Globalization, slow down!

It doesn't take a degree in economics to see dangers in globalization. An emerging China and India - with low wages, cheap exports, and rising technological abilities - are causing layoffs and depressing wages in the United States.

But when a renowned economist points to the same risks, more people begin to listen.

Is it time to slow down the march toward free trade?

"It is going to become so big a problem that some slowing down is going to be politically popular - and has some merits," says Paul A. Samuelson, Nobel laureate and author of an economics textbook that has educated millions of students over the decades.

He has stirred up a fuss by writing an article for the latest Journal of Economic Perspectives that questions a basic assumption of most economists - that the gains in the US from various types of international commercial battles are big enough to more than compensate for the losses.

This view, he writes, "is dead wrong about necessary surplus of winnings over losings."

In other words, nations can sometimes lose from free trade.

That has not been America's experience so far. From World War II to the early 1980s, increased trade with a revived Europe and the Pacific Basin accounted for 30 percent of the rise in the average American's standard of living, estimates Mr. Samuelson.

Economists see that as a result of the "law of comparative advantage." Nations specialize in the output of certain goods and services, and all trading partners benefit in the long run from the process.

But Samuelson doesn't expect the US to gain as much from trade, outsourcing, investment, and other aspects of globalization in the coming 30 years. Maybe it will improve living standards 10 or 15 percent, he says in a telephone interview, or maybe the US could even lose out on a net basis. In the latter case, a minority of Americans would gain, but more would suffer lower living standards.

"The general dogma that anything that expands globalization is good for everyone isn't right," Samuelson says.

Certainly he would get agreement on this point from those protesting globalization at meetings of the World Trade Organization, the World Bank, and the International Monetary Fund.

Most economists, too, would agree with Samuelson that expanding imports can cause layoffs and that offshoring can send service jobs abroad. But they further argue that the lower prices for imported goods and trimmed costs of services more than offset those job losses.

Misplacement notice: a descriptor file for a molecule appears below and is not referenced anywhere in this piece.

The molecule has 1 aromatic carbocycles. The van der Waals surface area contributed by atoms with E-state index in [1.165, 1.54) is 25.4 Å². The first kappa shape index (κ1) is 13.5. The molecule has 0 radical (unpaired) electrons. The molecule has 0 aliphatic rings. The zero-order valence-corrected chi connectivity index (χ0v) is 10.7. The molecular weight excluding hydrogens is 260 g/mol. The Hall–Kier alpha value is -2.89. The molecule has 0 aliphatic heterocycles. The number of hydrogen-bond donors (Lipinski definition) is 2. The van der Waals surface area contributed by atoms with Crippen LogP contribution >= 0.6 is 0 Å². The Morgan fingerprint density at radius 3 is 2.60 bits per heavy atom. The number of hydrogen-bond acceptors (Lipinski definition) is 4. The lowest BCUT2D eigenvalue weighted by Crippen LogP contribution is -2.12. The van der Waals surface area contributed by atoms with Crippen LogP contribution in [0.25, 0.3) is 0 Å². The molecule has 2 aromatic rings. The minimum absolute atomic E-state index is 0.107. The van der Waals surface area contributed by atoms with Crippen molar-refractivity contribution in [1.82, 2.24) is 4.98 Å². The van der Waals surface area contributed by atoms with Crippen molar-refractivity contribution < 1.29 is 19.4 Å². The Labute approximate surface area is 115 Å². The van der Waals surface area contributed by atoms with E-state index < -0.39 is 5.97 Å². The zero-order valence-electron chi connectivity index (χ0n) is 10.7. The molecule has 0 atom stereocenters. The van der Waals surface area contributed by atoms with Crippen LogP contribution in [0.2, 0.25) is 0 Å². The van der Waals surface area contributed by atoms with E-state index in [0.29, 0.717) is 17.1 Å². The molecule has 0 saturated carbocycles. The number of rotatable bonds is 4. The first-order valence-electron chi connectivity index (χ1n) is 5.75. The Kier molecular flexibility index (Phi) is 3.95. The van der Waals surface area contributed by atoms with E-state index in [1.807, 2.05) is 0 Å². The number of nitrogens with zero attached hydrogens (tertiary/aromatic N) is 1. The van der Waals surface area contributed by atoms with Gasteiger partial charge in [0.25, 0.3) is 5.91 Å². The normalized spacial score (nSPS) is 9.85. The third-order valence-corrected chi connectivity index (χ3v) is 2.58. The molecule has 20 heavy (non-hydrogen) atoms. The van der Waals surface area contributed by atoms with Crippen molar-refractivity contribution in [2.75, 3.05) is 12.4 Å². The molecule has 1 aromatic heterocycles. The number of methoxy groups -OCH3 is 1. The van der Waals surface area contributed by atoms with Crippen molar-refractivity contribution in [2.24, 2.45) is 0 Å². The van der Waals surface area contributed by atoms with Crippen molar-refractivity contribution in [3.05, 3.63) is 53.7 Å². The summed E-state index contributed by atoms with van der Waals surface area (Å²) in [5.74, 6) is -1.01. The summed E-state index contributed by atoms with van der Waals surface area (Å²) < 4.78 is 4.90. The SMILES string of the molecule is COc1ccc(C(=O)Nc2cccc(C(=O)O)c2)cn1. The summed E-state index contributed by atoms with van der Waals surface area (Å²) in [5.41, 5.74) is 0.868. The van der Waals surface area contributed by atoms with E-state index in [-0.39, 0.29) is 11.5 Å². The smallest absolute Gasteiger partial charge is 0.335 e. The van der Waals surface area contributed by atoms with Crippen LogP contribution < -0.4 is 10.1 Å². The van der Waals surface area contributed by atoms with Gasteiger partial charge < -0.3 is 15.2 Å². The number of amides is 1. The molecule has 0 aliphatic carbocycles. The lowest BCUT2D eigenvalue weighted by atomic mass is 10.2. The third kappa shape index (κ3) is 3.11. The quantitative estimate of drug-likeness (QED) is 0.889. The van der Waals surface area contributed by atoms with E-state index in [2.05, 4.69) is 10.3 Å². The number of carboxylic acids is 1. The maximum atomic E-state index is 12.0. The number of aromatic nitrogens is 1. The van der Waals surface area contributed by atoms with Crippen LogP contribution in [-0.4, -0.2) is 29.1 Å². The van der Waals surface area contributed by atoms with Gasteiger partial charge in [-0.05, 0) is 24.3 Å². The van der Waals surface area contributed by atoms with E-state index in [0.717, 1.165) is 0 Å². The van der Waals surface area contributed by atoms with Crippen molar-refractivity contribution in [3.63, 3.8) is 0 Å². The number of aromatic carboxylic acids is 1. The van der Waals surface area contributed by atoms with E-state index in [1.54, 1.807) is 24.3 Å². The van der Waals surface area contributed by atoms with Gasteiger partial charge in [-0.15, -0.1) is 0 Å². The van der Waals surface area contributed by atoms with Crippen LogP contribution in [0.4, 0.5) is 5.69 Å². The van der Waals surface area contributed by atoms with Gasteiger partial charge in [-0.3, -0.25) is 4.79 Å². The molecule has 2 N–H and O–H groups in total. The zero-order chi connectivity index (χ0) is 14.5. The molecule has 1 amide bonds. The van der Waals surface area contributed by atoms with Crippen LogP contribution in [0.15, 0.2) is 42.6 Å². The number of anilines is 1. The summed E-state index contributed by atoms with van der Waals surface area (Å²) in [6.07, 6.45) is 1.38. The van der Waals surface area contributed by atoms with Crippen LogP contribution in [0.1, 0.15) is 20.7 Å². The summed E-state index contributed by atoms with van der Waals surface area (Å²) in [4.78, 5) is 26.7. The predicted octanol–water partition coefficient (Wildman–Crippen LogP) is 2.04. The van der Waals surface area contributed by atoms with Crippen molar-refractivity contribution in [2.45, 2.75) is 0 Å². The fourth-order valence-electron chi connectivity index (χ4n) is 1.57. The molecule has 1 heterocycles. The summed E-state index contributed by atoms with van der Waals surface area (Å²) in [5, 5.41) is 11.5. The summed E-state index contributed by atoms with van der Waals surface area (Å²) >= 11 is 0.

"Characteristic Samuelson," charges Richard Cooper, a Harvard University economist specializing in international economic issues. "With impeccable logic he develops some interesting and counterintuitive logical possibilities, but with no commitment to whether or not they match reality."

Free trade is "not moving too fast for me," Professor Cooper adds. The textile industry in the South won some protection with a long-term cotton agreement in 1961 under President Kennedy, saving jobs, mostly of women. Now, three generations later, there still are protectionist measures for textile workers. Because the US has a relatively flexible labor market, "sudden changes are sometimes better than slow-burn changes," Cooper argues.

One difference between then and now is that greater inequality has become institutionalized, Samuelson argues. Neither the political establishment nor the electorate is any longer willing to spread around the benefits of freer trade, as they were in the immediate aftermath of the Great Depression and World War II, through a progressive tax structure, government spending, and other measures that help those hurt by globalization.

Those harmed are usually at the lower end of the income ladder. Trade has worsened the distribution of income for the working class and emasculated trade unions, while the literate and professional classes have gotten most of the gain, the Massachusetts Institute of Technology professor emeritus says.

Political philosophers in the past worried that in a democracy lower-income classes would elect politicians who would confiscate much of the riches of the wealthy, he notes. Modern times have turned that argument on its head. The cost of getting elected has escalated so much that the well-to-do have been able to protect their interests through campaign contributions to sympathetic politicians.

Trade has not become an important issue in this presidential campaign. The Bush administration has taken protective measures in areas where key political constituencies face competitive pressures, such as steel, agriculture, and lumber. Senator Kerry is careful not to offend a key political backer, organized labor. The AFL-CIO has been pushing for trade with poor nations to be "fair," involving their adoption of certain labor and environmental standards.

But both candidates proclaim support for trade liberalization, and they seem to make protectionist concessions for purely tactical political reasons rather than as a strategic change in national trade policy.

Of course, just because free trade sometimes hurts doesn't mean that trade barriers can help. Most efforts at protectionism are self-defeating, Samuelson says. Nonetheless, a slowdown in globalization might be "more comfortable."

"The common man understands the situation better than the professional economist," adds William Baumol, a New York University economist who has been making the same theoretical points as Samuelson for at least two years.

He wants the US government and private business to increase support for research and development so as to maintain into the future a comparative advantage for American goods and services.

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